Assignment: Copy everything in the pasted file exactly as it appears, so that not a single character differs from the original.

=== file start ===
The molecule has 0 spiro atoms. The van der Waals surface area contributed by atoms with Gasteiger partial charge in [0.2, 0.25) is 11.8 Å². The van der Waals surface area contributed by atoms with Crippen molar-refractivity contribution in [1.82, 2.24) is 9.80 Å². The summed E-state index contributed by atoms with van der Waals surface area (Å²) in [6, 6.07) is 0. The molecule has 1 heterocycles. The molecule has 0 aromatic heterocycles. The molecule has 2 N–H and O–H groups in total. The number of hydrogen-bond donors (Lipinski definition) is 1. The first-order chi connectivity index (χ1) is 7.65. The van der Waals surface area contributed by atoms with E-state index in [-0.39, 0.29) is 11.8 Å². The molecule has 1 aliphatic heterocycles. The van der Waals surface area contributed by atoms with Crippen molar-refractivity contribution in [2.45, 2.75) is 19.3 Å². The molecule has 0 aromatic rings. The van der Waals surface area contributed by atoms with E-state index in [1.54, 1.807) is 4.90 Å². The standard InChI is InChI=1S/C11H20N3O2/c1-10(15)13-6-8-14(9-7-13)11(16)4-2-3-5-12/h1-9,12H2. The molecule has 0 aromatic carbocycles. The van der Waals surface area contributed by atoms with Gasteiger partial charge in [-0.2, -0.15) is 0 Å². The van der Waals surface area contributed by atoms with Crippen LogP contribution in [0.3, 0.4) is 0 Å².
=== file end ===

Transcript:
The molecule has 0 spiro atoms. The van der Waals surface area contributed by atoms with Gasteiger partial charge in [0.2, 0.25) is 11.8 Å². The van der Waals surface area contributed by atoms with Crippen molar-refractivity contribution in [1.82, 2.24) is 9.80 Å². The summed E-state index contributed by atoms with van der Waals surface area (Å²) in [6, 6.07) is 0. The molecule has 1 heterocycles. The molecule has 0 aromatic heterocycles. The molecule has 2 N–H and O–H groups in total. The number of hydrogen-bond donors (Lipinski definition) is 1. The first-order chi connectivity index (χ1) is 7.65. The van der Waals surface area contributed by atoms with E-state index in [-0.39, 0.29) is 11.8 Å². The molecule has 1 aliphatic heterocycles. The van der Waals surface area contributed by atoms with Crippen molar-refractivity contribution in [2.45, 2.75) is 19.3 Å². The molecule has 0 aromatic rings. The van der Waals surface area contributed by atoms with E-state index in [1.54, 1.807) is 4.90 Å². The standard InChI is InChI=1S/C11H20N3O2/c1-10(15)13-6-8-14(9-7-13)11(16)4-2-3-5-12/h1-9,12H2. The molecule has 0 aromatic carbocycles. The van der Waals surface area contributed by atoms with Gasteiger partial charge in [-0.2, -0.15) is 0 Å². The van der Waals surface area contributed by atoms with Crippen LogP contribution in [0.3, 0.4) is 0 Å².